The Matrix Converter (MC) evolved from the forced commutated cycloconverters and has been extensively investigated for more than thirty years. In this publication, the milestones in research on MCs in academia and industry are reviewed and presented chronologically and thematically ordered. The major contributions in the fundamental topic areas such as the development of the topology, topological extensions, commutation, modulation, loss calculation, control, or filtering and EMC are compiled and then expanded with examples of the latest activities in the corresponding field of research. In addition, an overview of the publicly reported research on MCs in industry is provided and the development of the commercialized MCs is briefly summarized. This review concludes with a brief comparison of the MC with the voltage source converter and a discussion of the current status of the MC technology and its future potential.
This paper presents the history of techniques used for sensorless control of the Interior Permanent Magnet Synchronous Machine (IPMSM) over the last 20 years. The techniques used in the first stage were based on the equivalent circuit of the IPMSM. They extracted rotor position information from the back EMF estimated through simple arithmetic. In the last 10 years, model reference adaptive control or observer-based control techniques have evolved and they have been used for the sensorless control of the IPMSM; however, the rotor position continues to be obtained from the back EMF. Simultaneously, sensorless control based on the magnetic saliency of the IPMSM has been achieved and commercialized. In this paper, an evaluation of the major techniques used for the sensorless control of the IPMSM has been presented, and their limitations have been clarified. Finally, the direction of future development of sensorless control is indicated.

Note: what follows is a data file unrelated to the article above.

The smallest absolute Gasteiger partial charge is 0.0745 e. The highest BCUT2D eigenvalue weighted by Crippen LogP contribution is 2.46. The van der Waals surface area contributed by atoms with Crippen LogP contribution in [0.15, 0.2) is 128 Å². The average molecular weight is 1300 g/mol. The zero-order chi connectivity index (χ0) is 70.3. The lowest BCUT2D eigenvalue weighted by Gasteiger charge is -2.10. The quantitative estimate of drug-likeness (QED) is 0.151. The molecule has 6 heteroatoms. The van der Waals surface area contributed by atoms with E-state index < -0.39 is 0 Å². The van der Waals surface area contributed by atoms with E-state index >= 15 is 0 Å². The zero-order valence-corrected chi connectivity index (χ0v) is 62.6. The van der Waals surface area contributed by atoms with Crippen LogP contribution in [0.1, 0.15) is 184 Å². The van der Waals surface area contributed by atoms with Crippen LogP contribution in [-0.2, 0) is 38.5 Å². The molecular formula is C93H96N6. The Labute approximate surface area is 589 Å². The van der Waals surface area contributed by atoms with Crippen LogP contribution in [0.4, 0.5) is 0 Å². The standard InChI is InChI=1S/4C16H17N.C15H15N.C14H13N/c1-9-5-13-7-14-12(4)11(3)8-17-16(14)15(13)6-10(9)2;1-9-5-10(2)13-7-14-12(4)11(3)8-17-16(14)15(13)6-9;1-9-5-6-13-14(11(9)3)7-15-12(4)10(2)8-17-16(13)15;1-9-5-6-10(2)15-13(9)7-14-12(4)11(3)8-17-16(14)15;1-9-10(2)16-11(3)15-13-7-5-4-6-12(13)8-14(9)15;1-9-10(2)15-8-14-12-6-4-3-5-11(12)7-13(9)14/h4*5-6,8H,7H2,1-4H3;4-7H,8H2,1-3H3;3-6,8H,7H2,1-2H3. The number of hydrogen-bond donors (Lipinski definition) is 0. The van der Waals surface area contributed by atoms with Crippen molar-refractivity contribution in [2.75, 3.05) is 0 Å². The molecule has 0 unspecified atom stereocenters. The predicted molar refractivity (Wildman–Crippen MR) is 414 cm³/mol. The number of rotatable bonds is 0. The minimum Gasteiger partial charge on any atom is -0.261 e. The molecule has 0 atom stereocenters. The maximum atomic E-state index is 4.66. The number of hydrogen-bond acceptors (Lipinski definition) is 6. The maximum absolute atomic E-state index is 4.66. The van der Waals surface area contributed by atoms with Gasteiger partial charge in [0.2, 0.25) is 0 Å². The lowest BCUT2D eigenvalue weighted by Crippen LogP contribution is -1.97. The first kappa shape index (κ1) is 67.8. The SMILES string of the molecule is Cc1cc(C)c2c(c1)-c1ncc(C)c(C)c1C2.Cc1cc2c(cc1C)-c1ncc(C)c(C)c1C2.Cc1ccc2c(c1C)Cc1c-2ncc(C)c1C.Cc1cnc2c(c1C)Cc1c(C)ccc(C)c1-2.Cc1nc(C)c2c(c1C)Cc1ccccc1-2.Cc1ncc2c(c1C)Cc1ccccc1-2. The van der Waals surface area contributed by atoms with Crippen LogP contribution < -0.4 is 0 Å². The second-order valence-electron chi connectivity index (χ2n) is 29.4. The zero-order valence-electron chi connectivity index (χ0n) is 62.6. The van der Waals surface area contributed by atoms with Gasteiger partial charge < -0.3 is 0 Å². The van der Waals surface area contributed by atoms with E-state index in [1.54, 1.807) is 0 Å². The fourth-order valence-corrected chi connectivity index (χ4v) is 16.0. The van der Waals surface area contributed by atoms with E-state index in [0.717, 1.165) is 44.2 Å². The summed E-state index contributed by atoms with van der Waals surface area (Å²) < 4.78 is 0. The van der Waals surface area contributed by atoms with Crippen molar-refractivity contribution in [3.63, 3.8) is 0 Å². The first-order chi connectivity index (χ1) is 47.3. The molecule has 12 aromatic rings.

This paper presents the concurrent designs of surface permanent magnet (SPM) machines for saliency-tracking self-sensing position estimation and power-conversion. Three SPM machine design approaches are discussed from the perspectives of position estimation and power-conversion. Finite element analysis (FEA) is mainly used in this study to obtain an insight into the magnetic behaviors in SPM machines. With the appropriate design modification, SPM machines can effectively increase the saliency for the closed-loop control while preserving their power-conversion capabilities.